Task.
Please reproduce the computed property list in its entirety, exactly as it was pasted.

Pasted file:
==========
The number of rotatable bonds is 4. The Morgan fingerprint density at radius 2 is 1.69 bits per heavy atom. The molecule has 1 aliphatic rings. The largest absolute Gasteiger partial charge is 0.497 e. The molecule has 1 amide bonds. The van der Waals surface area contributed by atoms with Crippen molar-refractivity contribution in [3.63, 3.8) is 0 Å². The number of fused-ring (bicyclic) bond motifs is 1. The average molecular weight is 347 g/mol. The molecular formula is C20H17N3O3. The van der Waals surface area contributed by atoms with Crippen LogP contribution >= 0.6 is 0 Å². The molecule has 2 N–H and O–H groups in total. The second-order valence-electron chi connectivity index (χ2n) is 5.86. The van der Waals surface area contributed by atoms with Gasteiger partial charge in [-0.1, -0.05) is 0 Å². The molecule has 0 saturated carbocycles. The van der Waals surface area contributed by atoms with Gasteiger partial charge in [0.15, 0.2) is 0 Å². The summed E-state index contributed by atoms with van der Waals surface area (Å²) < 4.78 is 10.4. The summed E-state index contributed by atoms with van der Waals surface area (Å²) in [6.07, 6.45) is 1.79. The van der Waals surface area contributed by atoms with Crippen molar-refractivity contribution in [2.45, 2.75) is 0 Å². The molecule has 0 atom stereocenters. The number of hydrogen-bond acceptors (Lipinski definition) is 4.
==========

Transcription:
The number of rotatable bonds is 4. The Morgan fingerprint density at radius 2 is 1.69 bits per heavy atom. The molecule has 1 aliphatic rings. The largest absolute Gasteiger partial charge is 0.497 e. The molecule has 1 amide bonds. The van der Waals surface area contributed by atoms with Crippen molar-refractivity contribution in [3.63, 3.8) is 0 Å². The number of fused-ring (bicyclic) bond motifs is 1. The average molecular weight is 347 g/mol. The molecular formula is C20H17N3O3. The van der Waals surface area contributed by atoms with Crippen LogP contribution >= 0.6 is 0 Å². The molecule has 2 N–H and O–H groups in total. The second-order valence-electron chi connectivity index (χ2n) is 5.86. The van der Waals surface area contributed by atoms with Gasteiger partial charge in [-0.1, -0.05) is 0 Å². The molecule has 0 saturated carbocycles. The van der Waals surface area contributed by atoms with Gasteiger partial charge in [0.15, 0.2) is 0 Å². The summed E-state index contributed by atoms with van der Waals surface area (Å²) < 4.78 is 10.4. The summed E-state index contributed by atoms with van der Waals surface area (Å²) in [6.07, 6.45) is 1.79. The van der Waals surface area contributed by atoms with Crippen molar-refractivity contribution in [2.45, 2.75) is 0 Å². The molecule has 0 atom stereocenters. The number of hydrogen-bond acceptors (Lipinski definition) is 4.